The first surprising truth is that mouth breathing is bad for you. The "proof" is experienced by the author who has his nose sealed off as an experiment, but I'm not sure it proves what he says it does. It may merely show that having your nose sealed off has adverse results. …

Michael Cohen: Disloyal : A Memoir (Hardcover, 2020, Skyhorse) 4 stars

This book almost didn’t see the light of day as government officials tried to bar …

Review of 'Disloyal : A Memoir' on 'Goodreads'

4 stars

Ghostwritten, I assume, since he mentions getting a ghost writer when he was going to write a book that praises Trump, but quite entertaining. He says we'll hate him but I did not for most of the book. It's told as the sorrowful tale of one who was in a cult, now out seeing the error of his ways. His love for Trump is convincing even as he sees the horribleness he is part of. I believe all his stories and his portrait of Trump certainly matches all the evidence and what I've read in [b:Rage|53317913|Rage|Bob Woodward||81657197] which I read at the same time. When he finally gets arrested I was pleased to see him suffer, if even that can be believed. Is this a book of a reformed man? Or just a vengeful hit job? Hard to tell, especially since it's ghosted so I can't get close …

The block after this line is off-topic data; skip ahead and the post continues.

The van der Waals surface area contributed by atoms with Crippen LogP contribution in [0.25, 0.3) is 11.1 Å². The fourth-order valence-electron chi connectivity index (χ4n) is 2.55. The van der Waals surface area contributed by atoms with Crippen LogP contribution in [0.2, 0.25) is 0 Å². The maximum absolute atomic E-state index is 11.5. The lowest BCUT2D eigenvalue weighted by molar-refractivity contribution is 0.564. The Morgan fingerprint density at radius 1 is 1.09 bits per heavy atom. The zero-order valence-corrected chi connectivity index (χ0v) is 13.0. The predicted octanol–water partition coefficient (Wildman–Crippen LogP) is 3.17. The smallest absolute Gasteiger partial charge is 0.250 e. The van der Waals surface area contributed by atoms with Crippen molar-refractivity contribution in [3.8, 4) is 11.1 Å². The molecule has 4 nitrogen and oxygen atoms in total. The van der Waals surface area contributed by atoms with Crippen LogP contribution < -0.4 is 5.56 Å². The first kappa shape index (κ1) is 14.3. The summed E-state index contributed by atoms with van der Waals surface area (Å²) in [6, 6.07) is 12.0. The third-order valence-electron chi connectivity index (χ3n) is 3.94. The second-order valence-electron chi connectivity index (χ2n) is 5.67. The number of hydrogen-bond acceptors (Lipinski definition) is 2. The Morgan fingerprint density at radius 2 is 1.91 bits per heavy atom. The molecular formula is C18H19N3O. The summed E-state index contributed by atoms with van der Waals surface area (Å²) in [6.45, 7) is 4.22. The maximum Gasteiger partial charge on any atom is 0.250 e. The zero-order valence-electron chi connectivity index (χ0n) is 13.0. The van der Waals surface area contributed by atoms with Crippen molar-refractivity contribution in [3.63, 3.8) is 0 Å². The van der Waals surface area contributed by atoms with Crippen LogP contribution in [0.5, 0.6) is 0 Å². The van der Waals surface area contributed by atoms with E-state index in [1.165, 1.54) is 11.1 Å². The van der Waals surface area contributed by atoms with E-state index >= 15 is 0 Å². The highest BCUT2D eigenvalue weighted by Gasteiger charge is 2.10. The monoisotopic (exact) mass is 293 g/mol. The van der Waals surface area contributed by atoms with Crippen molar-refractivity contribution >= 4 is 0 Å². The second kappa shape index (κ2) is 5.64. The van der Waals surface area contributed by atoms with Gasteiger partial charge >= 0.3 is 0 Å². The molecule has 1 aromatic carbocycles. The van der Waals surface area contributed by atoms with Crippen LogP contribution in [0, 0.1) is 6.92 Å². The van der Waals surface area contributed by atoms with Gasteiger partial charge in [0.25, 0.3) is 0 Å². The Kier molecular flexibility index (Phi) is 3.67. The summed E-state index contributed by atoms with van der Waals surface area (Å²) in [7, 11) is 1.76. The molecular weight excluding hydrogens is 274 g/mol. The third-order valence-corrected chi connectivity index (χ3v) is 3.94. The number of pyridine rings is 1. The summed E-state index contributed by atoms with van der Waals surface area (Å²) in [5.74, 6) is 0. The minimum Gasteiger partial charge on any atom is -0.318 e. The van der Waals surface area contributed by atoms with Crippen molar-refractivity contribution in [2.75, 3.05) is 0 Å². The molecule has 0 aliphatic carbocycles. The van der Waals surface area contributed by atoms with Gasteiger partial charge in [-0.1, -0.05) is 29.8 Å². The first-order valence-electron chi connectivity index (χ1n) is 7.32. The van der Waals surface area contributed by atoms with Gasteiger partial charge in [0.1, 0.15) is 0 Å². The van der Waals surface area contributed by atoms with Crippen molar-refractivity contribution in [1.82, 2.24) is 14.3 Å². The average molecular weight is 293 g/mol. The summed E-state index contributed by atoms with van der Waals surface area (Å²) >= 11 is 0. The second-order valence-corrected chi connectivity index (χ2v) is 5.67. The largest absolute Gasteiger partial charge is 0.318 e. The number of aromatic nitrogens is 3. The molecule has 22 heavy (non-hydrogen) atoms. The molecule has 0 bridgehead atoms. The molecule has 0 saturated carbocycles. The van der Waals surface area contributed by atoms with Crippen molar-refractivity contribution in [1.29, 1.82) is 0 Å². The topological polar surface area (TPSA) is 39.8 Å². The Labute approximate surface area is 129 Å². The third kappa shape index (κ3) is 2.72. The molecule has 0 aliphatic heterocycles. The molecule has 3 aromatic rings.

Robert Petkoff, Bob Woodward: Rage (2020, Simon & Schuster Audio) 4 stars

Review of 'Rage' on 'Goodreads'

4 stars

I'd give the epilogue 5 stars. Worth reading on its own. But if you think about it, you can't really interview a salesman who is only there because he's trying to push a product. Still, it's interesting to watch Bob try. I'm simultaneously reading the Michael Cohen book which is fun too.